Analysis: Bulgarian crisis ill omen for struggling emerging Europe

Thu Feb 21, 2013 10:45am EST
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By Michael Winfrey

SOFIA (Reuters) - The violent protests that forced Bulgaria's cabinet from power this week underscore the lose-lose situation facing the European Union's newest members as they struggle to stop economic downturn and stem growing public anger.

Ruling parties which stick with strict austerity programs to win investor trust risk being bounced from power by voters fed up with cost cutting and tax hikes.

Governments which loosen the fiscal screws or try unconventional ways to rebuild support before elections may alienate investors and invite more pain down the road.

Whichever path they take, ordinary Bulgarians, Slovenes, Czechs and Hungarians, all of whom get the chance to vote this year or next, face rising unemployment and stagnating wages.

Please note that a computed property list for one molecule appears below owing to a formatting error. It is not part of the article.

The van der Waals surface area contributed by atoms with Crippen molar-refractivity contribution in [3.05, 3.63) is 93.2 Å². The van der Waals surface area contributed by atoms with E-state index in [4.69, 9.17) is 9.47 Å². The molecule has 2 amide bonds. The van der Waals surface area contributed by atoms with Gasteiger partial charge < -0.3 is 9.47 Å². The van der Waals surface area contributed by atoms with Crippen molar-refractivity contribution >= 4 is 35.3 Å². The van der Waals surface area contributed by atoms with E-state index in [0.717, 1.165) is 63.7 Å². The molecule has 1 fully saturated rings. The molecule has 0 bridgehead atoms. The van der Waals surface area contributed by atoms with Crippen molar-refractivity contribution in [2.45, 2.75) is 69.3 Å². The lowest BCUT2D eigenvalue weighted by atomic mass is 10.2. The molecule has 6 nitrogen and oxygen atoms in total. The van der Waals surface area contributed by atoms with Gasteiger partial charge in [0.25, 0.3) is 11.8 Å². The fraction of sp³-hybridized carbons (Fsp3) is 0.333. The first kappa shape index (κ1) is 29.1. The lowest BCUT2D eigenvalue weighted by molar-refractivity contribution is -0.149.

It is a poisonous combination for any ruling party's election chances and also increases the likelihood of political stalemates stalling decision making, unconventional, untested policies and a rise in support for the political fringe.

Tim Ash, an analyst at Standard Bank, said the Bulgarian government's fall, the latest in long line in Europe, may not be the last in the continent's former communist east. "I suspect we have to expect more of this across the region," he said.


Many of the 100 million-odd people who joined the European Union in the last decade hoping for western-style living standards are losing hope.   Continued...

Supporters of the ruling Bulgarian GERB party wave flags outside the parliament in Sofia February 21, 2013. REUTERS/Stoyan Nenov